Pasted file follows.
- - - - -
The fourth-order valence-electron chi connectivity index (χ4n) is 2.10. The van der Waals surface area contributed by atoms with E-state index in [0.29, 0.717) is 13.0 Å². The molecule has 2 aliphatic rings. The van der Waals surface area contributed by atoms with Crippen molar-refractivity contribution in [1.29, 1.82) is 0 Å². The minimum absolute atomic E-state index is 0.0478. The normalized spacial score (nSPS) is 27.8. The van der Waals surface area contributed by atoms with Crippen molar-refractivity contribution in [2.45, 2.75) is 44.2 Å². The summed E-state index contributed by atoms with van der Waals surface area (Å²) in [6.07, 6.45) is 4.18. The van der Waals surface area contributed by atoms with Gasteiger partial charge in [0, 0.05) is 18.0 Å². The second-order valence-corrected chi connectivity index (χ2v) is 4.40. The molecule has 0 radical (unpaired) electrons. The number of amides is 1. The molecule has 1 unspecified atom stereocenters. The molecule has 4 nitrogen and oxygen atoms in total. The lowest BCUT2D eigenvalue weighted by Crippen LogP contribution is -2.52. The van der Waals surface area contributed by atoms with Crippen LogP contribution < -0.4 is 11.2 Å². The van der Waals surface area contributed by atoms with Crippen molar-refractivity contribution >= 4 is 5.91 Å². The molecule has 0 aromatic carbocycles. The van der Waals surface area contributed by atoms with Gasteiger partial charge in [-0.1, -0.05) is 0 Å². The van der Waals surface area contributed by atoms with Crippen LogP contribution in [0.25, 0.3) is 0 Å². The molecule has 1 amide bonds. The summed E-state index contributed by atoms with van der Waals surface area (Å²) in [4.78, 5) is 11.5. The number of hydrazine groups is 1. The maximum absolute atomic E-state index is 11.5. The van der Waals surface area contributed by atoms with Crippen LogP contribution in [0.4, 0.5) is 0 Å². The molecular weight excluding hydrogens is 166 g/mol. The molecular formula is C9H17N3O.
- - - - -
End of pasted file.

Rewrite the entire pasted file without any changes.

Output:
The fourth-order valence-electron chi connectivity index (χ4n) is 2.10. The van der Waals surface area contributed by atoms with E-state index in [0.29, 0.717) is 13.0 Å². The molecule has 2 aliphatic rings. The van der Waals surface area contributed by atoms with Crippen molar-refractivity contribution in [1.29, 1.82) is 0 Å². The minimum absolute atomic E-state index is 0.0478. The normalized spacial score (nSPS) is 27.8. The van der Waals surface area contributed by atoms with Crippen molar-refractivity contribution in [2.45, 2.75) is 44.2 Å². The summed E-state index contributed by atoms with van der Waals surface area (Å²) in [6.07, 6.45) is 4.18. The van der Waals surface area contributed by atoms with Gasteiger partial charge in [0, 0.05) is 18.0 Å². The second-order valence-corrected chi connectivity index (χ2v) is 4.40. The molecule has 0 radical (unpaired) electrons. The number of amides is 1. The molecule has 1 unspecified atom stereocenters. The molecule has 4 nitrogen and oxygen atoms in total. The lowest BCUT2D eigenvalue weighted by Crippen LogP contribution is -2.52. The van der Waals surface area contributed by atoms with Crippen LogP contribution < -0.4 is 11.2 Å². The van der Waals surface area contributed by atoms with Crippen molar-refractivity contribution >= 4 is 5.91 Å². The molecule has 0 aromatic carbocycles. The van der Waals surface area contributed by atoms with Gasteiger partial charge in [-0.1, -0.05) is 0 Å². The van der Waals surface area contributed by atoms with Crippen LogP contribution in [0.25, 0.3) is 0 Å². The molecule has 1 amide bonds. The summed E-state index contributed by atoms with van der Waals surface area (Å²) in [4.78, 5) is 11.5. The number of hydrazine groups is 1. The maximum absolute atomic E-state index is 11.5. The van der Waals surface area contributed by atoms with Crippen LogP contribution in [0.4, 0.5) is 0 Å². The molecular weight excluding hydrogens is 166 g/mol. The molecular formula is C9H17N3O.